In various embodiments, the color codes include a pattern or a texture that further assist a test-taker with completing a given question section by marking answers in the corresponding answer section. Examples of a patterned background include, but are not limited to, horizontal, vertical and various diagonal lines. In various embodiments, the color codes include stylized writing that further assist a test-taker with completing a given question section by marking answers in the corresponding answer section. Examples of stylized writing include, but are not limited to, bold or italicized fonts. According to various embodiments, the graphical features include various combinations of color, pattern, and stylized writing that further assist a test-taker with completing a given question section by marking answers in the corresponding answer section.

As has been provided above, the present subject matter provides improved systems and methods for processing forms that include color. Various embodiments provide improved systems and methods for processing standardized test forms.

Although specific embodiments have been illustrated and described herein, it will be appreciated by those of ordinary skill in the art that any arrangement which is calculated to achieve the same purpose may be substituted for the specific embodiments shown. This application is intended to cover any adaptations or variations of the present subject matter. It is to be understood that the above description is intended to be illustrative, and not restrictive. Combinations of the above embodiments, and other embodiments will be apparent to those of skill in the art upon reviewing the above description. The scope of the present subject matter should be determined with reference to the appended claims, along with the full scope of equivalents to which such claims are entitled.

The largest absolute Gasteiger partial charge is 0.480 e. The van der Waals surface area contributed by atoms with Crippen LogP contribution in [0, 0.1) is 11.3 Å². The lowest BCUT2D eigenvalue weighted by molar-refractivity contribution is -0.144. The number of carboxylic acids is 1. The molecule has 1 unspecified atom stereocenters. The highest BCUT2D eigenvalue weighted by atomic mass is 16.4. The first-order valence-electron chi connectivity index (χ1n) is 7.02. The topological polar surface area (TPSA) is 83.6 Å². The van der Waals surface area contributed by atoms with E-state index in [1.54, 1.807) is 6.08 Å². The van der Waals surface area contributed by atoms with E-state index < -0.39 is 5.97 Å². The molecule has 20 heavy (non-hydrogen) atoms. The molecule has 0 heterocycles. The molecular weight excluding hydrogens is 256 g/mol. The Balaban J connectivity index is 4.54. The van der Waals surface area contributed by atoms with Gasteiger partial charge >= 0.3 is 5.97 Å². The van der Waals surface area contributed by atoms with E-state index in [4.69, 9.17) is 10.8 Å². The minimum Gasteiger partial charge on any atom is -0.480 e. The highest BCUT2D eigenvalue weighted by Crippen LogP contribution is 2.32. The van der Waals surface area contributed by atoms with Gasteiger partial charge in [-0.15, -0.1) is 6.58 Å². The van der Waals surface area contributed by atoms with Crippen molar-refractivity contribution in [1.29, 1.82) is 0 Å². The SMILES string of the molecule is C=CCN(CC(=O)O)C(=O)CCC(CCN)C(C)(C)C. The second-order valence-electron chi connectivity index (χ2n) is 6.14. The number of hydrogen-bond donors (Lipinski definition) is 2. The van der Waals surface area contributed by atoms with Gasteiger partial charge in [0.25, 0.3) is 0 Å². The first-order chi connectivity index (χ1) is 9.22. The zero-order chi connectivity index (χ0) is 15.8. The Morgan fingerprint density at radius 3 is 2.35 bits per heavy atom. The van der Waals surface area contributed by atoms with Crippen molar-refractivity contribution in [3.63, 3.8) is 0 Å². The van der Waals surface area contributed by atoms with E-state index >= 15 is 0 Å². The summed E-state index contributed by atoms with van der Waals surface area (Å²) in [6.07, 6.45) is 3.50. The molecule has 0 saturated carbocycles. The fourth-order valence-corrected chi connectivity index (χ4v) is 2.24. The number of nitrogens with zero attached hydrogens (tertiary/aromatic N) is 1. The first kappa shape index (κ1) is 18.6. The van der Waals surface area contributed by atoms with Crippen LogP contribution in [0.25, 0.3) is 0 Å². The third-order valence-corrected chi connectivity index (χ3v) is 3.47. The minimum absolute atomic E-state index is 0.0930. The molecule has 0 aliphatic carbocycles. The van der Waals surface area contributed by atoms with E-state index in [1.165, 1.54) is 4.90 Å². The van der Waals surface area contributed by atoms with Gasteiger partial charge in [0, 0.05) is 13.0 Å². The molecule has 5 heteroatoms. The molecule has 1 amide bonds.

Claims (20)

1. A method for processing a plurality of completed test answer sheets in a standardized test system, wherein the plurality of completed test answer sheets have at least three colors and the system includes a scanning station and a separate scoring processing station, the method comprising:
scanning each completed test answer sheet to determine an identifier for the completed test answer sheet and to form a multicolor image representative of the completed test answer sheet, wherein the multicolor image includes at least three colors;
creating a first computer readable file and a smaller second computer readable file representative of the multicolor image;
associating the first and second computer readable files with the identifier in a database;
transmitting the smaller second computer readable file representative of the multicolor image to the scoring processing station;
transmitting the first computer readable file representative of the multicolor image if an instruction is received, wherein the received instruction indicates that more image information, than that which is provided by the second computer readable file, is desired to score the completed test answer sheet;
using the first computer readable file or the second computer readable file to form a representation of at least a portion of the completed test answer sheet to be displayed at the scoring processing station to be scored by a human reader, wherein the representation includes a background portion and handwritten responses;
receiving at least one instruction initiated by the human reader at the scoring processing station for changing the background portion of the representation to be displayed at the scoring processing station, wherein the at least one instruction includes a reader-selected color in the background portion of the representation; and
in response to the instruction, the scoring station communicating information with the database to remove the reader-selected color from the background portion of the representation displayed at the scoring station or to adjust an intensity of the reader-selected color in the background portion of the representation displayed at the scoring station.
2. The method of claim 1, wherein the second computer readable file represents the image with fewer colors than the first computer readable file.
3. The method of claim 1, wherein the second computer readable file represents the image with fewer pixels than the first computer readable file.
4. The method of claim 1, wherein the second computer readable file represents the image with less color depth than the first computer readable file.
5. The method of claim 1, further comprising performing an object character recognition process on a handwritten response, wherein the second computer readable file includes a text file.
6. The method of claim 1, further comprising performing an image compression technique on the multicolor image, wherein the second computer readable file represents a compressed multi-color image.
7. The method of claim 1, further comprising performing an image extraction technique on the multicolor image, wherein the second computer readable file represents an extracted portion of the multicolor image.
8. The method of claim 1, further comprising extracting answer area clips from the multicolor image, wherein the second computer readable file represents an extracted answer area clip.